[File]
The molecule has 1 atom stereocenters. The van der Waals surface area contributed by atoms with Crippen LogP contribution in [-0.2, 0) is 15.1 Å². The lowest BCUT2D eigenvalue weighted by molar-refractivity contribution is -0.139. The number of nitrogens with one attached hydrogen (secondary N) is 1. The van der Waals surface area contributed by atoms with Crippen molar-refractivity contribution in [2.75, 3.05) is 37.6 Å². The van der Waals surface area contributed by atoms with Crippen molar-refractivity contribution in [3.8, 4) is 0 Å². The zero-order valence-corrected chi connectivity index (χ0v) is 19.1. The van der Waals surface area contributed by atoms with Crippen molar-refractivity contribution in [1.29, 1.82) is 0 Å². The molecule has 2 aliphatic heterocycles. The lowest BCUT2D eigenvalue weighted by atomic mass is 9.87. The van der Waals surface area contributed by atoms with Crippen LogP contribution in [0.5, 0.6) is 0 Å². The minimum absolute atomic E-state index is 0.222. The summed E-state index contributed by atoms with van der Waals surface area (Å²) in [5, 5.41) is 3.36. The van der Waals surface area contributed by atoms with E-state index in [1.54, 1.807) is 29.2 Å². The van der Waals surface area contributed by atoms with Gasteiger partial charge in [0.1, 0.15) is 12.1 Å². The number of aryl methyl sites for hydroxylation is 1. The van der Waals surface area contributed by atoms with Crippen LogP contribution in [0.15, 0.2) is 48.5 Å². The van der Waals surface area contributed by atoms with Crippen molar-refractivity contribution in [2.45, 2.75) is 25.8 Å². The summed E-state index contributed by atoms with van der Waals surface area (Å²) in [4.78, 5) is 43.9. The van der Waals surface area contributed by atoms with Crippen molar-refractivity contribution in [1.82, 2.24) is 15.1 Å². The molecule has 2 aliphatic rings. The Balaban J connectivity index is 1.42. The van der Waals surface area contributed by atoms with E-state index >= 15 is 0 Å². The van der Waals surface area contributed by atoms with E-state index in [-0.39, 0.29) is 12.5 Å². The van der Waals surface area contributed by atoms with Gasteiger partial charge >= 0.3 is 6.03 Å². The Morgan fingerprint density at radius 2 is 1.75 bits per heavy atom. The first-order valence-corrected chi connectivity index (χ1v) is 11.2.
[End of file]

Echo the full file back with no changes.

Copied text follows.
The molecule has 1 atom stereocenters. The van der Waals surface area contributed by atoms with Crippen LogP contribution in [-0.2, 0) is 15.1 Å². The lowest BCUT2D eigenvalue weighted by molar-refractivity contribution is -0.139. The number of nitrogens with one attached hydrogen (secondary N) is 1. The van der Waals surface area contributed by atoms with Crippen molar-refractivity contribution in [2.75, 3.05) is 37.6 Å². The van der Waals surface area contributed by atoms with Crippen molar-refractivity contribution in [3.8, 4) is 0 Å². The zero-order valence-corrected chi connectivity index (χ0v) is 19.1. The van der Waals surface area contributed by atoms with Crippen molar-refractivity contribution in [1.29, 1.82) is 0 Å². The molecule has 2 aliphatic heterocycles. The lowest BCUT2D eigenvalue weighted by atomic mass is 9.87. The van der Waals surface area contributed by atoms with Crippen LogP contribution in [0.5, 0.6) is 0 Å². The minimum absolute atomic E-state index is 0.222. The summed E-state index contributed by atoms with van der Waals surface area (Å²) in [5, 5.41) is 3.36. The van der Waals surface area contributed by atoms with E-state index in [1.54, 1.807) is 29.2 Å². The van der Waals surface area contributed by atoms with Gasteiger partial charge in [0.1, 0.15) is 12.1 Å². The number of aryl methyl sites for hydroxylation is 1. The van der Waals surface area contributed by atoms with Crippen LogP contribution in [0.15, 0.2) is 48.5 Å². The van der Waals surface area contributed by atoms with Crippen molar-refractivity contribution in [2.45, 2.75) is 25.8 Å². The summed E-state index contributed by atoms with van der Waals surface area (Å²) in [4.78, 5) is 43.9. The van der Waals surface area contributed by atoms with Crippen molar-refractivity contribution in [1.82, 2.24) is 15.1 Å². The molecule has 2 aliphatic rings. The Balaban J connectivity index is 1.42. The van der Waals surface area contributed by atoms with E-state index >= 15 is 0 Å². The van der Waals surface area contributed by atoms with E-state index in [-0.39, 0.29) is 12.5 Å². The van der Waals surface area contributed by atoms with Gasteiger partial charge >= 0.3 is 6.03 Å². The Morgan fingerprint density at radius 2 is 1.75 bits per heavy atom. The first-order valence-corrected chi connectivity index (χ1v) is 11.2.